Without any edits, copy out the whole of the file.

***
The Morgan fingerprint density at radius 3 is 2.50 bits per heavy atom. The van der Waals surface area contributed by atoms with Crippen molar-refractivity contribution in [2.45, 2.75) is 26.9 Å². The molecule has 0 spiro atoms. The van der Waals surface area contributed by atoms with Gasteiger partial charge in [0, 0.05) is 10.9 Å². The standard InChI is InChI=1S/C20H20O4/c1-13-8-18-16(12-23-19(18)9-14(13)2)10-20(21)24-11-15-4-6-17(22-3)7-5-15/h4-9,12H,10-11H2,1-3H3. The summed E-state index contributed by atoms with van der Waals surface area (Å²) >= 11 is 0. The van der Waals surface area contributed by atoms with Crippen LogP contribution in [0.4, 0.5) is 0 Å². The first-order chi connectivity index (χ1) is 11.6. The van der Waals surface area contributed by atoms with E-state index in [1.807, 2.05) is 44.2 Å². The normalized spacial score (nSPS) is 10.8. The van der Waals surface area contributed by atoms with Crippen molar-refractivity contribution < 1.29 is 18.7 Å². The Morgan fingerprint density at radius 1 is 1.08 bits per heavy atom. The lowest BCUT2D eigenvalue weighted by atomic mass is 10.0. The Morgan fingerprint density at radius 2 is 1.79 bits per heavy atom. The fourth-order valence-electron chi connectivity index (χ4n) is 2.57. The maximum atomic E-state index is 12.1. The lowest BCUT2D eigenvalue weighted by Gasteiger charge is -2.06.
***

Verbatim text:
The Morgan fingerprint density at radius 3 is 2.50 bits per heavy atom. The van der Waals surface area contributed by atoms with Crippen molar-refractivity contribution in [2.45, 2.75) is 26.9 Å². The molecule has 0 spiro atoms. The van der Waals surface area contributed by atoms with Gasteiger partial charge in [0, 0.05) is 10.9 Å². The standard InChI is InChI=1S/C20H20O4/c1-13-8-18-16(12-23-19(18)9-14(13)2)10-20(21)24-11-15-4-6-17(22-3)7-5-15/h4-9,12H,10-11H2,1-3H3. The summed E-state index contributed by atoms with van der Waals surface area (Å²) >= 11 is 0. The van der Waals surface area contributed by atoms with Crippen LogP contribution in [0.4, 0.5) is 0 Å². The first-order chi connectivity index (χ1) is 11.6. The van der Waals surface area contributed by atoms with E-state index in [1.807, 2.05) is 44.2 Å². The normalized spacial score (nSPS) is 10.8. The van der Waals surface area contributed by atoms with Crippen molar-refractivity contribution < 1.29 is 18.7 Å². The Morgan fingerprint density at radius 1 is 1.08 bits per heavy atom. The lowest BCUT2D eigenvalue weighted by atomic mass is 10.0. The Morgan fingerprint density at radius 2 is 1.79 bits per heavy atom. The fourth-order valence-electron chi connectivity index (χ4n) is 2.57. The maximum atomic E-state index is 12.1. The lowest BCUT2D eigenvalue weighted by Gasteiger charge is -2.06.